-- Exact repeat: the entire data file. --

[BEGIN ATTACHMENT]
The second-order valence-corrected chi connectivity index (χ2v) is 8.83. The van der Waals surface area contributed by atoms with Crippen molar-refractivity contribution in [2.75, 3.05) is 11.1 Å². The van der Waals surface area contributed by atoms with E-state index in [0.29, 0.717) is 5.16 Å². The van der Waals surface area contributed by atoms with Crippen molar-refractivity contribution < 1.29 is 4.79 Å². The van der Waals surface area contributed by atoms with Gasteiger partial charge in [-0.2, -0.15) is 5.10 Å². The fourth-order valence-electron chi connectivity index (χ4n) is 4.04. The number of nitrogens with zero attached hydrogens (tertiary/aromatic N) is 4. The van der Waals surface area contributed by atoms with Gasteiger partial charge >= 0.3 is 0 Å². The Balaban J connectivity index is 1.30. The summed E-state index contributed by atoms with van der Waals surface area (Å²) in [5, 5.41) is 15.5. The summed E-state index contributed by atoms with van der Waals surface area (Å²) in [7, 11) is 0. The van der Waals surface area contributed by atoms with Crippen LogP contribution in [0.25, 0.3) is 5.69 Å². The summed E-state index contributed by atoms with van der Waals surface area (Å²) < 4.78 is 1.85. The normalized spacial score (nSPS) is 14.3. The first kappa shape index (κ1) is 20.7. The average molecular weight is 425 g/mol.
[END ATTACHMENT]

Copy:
The second-order valence-corrected chi connectivity index (χ2v) is 8.83. The van der Waals surface area contributed by atoms with Crippen molar-refractivity contribution in [2.75, 3.05) is 11.1 Å². The van der Waals surface area contributed by atoms with E-state index in [0.29, 0.717) is 5.16 Å². The van der Waals surface area contributed by atoms with Crippen molar-refractivity contribution < 1.29 is 4.79 Å². The van der Waals surface area contributed by atoms with Gasteiger partial charge in [-0.2, -0.15) is 5.10 Å². The fourth-order valence-electron chi connectivity index (χ4n) is 4.04. The number of nitrogens with zero attached hydrogens (tertiary/aromatic N) is 4. The van der Waals surface area contributed by atoms with Gasteiger partial charge >= 0.3 is 0 Å². The Balaban J connectivity index is 1.30. The summed E-state index contributed by atoms with van der Waals surface area (Å²) in [5, 5.41) is 15.5. The summed E-state index contributed by atoms with van der Waals surface area (Å²) in [7, 11) is 0. The van der Waals surface area contributed by atoms with Crippen LogP contribution in [0.25, 0.3) is 5.69 Å². The summed E-state index contributed by atoms with van der Waals surface area (Å²) < 4.78 is 1.85. The normalized spacial score (nSPS) is 14.3. The first kappa shape index (κ1) is 20.7. The average molecular weight is 425 g/mol.